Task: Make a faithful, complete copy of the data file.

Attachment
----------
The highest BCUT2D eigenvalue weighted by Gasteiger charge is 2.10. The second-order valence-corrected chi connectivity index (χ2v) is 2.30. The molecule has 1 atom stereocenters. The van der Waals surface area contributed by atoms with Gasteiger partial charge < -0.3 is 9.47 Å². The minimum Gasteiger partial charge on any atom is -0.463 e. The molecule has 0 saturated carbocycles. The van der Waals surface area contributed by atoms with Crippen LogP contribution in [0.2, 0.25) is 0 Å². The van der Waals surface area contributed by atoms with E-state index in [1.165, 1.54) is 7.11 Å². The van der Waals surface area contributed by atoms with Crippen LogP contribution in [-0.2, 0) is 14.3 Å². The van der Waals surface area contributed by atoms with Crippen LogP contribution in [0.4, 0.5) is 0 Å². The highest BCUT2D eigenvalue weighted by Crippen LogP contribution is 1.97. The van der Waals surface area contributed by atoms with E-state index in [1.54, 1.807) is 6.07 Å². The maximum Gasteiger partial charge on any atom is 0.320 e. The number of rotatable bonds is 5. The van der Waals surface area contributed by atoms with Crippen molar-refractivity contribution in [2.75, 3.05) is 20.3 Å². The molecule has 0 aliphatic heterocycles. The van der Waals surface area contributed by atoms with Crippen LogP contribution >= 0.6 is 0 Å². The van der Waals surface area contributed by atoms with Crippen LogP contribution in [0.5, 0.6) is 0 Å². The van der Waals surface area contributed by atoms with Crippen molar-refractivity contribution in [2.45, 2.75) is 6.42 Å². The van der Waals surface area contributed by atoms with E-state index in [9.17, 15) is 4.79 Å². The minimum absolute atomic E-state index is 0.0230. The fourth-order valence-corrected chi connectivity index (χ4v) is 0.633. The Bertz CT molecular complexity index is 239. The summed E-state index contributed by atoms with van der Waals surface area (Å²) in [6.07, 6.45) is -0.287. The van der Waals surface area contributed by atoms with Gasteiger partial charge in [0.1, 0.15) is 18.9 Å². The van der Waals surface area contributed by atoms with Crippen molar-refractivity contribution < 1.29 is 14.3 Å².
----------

The highest BCUT2D eigenvalue weighted by Gasteiger charge is 2.10. The second-order valence-corrected chi connectivity index (χ2v) is 2.30. The molecule has 1 atom stereocenters. The van der Waals surface area contributed by atoms with Gasteiger partial charge < -0.3 is 9.47 Å². The minimum Gasteiger partial charge on any atom is -0.463 e. The molecule has 0 saturated carbocycles. The van der Waals surface area contributed by atoms with Crippen LogP contribution in [0.2, 0.25) is 0 Å². The van der Waals surface area contributed by atoms with E-state index in [1.165, 1.54) is 7.11 Å². The van der Waals surface area contributed by atoms with Crippen LogP contribution in [-0.2, 0) is 14.3 Å². The van der Waals surface area contributed by atoms with Crippen LogP contribution in [0.4, 0.5) is 0 Å². The highest BCUT2D eigenvalue weighted by Crippen LogP contribution is 1.97. The van der Waals surface area contributed by atoms with E-state index in [1.54, 1.807) is 6.07 Å². The maximum Gasteiger partial charge on any atom is 0.320 e. The number of rotatable bonds is 5. The van der Waals surface area contributed by atoms with Crippen molar-refractivity contribution in [2.75, 3.05) is 20.3 Å². The molecule has 0 aliphatic heterocycles. The van der Waals surface area contributed by atoms with Crippen LogP contribution >= 0.6 is 0 Å². The van der Waals surface area contributed by atoms with Crippen LogP contribution in [0.5, 0.6) is 0 Å². The van der Waals surface area contributed by atoms with Crippen molar-refractivity contribution in [2.45, 2.75) is 6.42 Å². The van der Waals surface area contributed by atoms with E-state index in [9.17, 15) is 4.79 Å². The minimum absolute atomic E-state index is 0.0230. The fourth-order valence-corrected chi connectivity index (χ4v) is 0.633. The Bertz CT molecular complexity index is 239. The summed E-state index contributed by atoms with van der Waals surface area (Å²) in [6.07, 6.45) is -0.287. The van der Waals surface area contributed by atoms with Gasteiger partial charge in [0.1, 0.15) is 18.9 Å². The van der Waals surface area contributed by atoms with Crippen molar-refractivity contribution < 1.29 is 14.3 Å².